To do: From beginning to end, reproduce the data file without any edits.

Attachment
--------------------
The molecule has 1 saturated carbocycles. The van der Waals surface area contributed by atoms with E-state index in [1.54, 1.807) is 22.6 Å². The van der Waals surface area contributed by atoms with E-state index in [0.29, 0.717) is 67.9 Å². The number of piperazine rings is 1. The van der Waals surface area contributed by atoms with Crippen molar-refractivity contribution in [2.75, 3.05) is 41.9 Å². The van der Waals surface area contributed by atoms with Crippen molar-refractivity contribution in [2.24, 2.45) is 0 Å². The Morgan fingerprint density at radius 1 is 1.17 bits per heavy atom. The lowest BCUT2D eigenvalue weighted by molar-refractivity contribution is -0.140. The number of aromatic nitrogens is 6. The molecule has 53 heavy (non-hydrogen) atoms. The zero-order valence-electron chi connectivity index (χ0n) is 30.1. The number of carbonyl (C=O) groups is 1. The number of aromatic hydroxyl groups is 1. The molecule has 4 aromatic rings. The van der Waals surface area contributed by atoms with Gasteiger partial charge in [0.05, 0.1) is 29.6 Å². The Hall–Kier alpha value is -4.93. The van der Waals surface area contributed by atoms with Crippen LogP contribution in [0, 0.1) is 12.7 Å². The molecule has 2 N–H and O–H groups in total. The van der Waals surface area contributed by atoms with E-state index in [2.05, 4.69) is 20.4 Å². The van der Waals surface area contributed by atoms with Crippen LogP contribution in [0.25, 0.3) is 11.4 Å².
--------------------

The molecule has 1 saturated carbocycles. The van der Waals surface area contributed by atoms with E-state index in [1.54, 1.807) is 22.6 Å². The van der Waals surface area contributed by atoms with E-state index in [0.29, 0.717) is 67.9 Å². The number of piperazine rings is 1. The van der Waals surface area contributed by atoms with Crippen molar-refractivity contribution in [2.75, 3.05) is 41.9 Å². The van der Waals surface area contributed by atoms with Crippen molar-refractivity contribution in [2.24, 2.45) is 0 Å². The Morgan fingerprint density at radius 1 is 1.17 bits per heavy atom. The lowest BCUT2D eigenvalue weighted by molar-refractivity contribution is -0.140. The number of aromatic nitrogens is 6. The molecule has 53 heavy (non-hydrogen) atoms. The zero-order valence-electron chi connectivity index (χ0n) is 30.1. The number of carbonyl (C=O) groups is 1. The number of aromatic hydroxyl groups is 1. The molecule has 4 aromatic rings. The van der Waals surface area contributed by atoms with Gasteiger partial charge in [0.05, 0.1) is 29.6 Å². The Hall–Kier alpha value is -4.93. The van der Waals surface area contributed by atoms with Crippen LogP contribution in [0, 0.1) is 12.7 Å². The molecule has 2 N–H and O–H groups in total. The van der Waals surface area contributed by atoms with E-state index in [2.05, 4.69) is 20.4 Å². The van der Waals surface area contributed by atoms with Crippen LogP contribution in [0.25, 0.3) is 11.4 Å².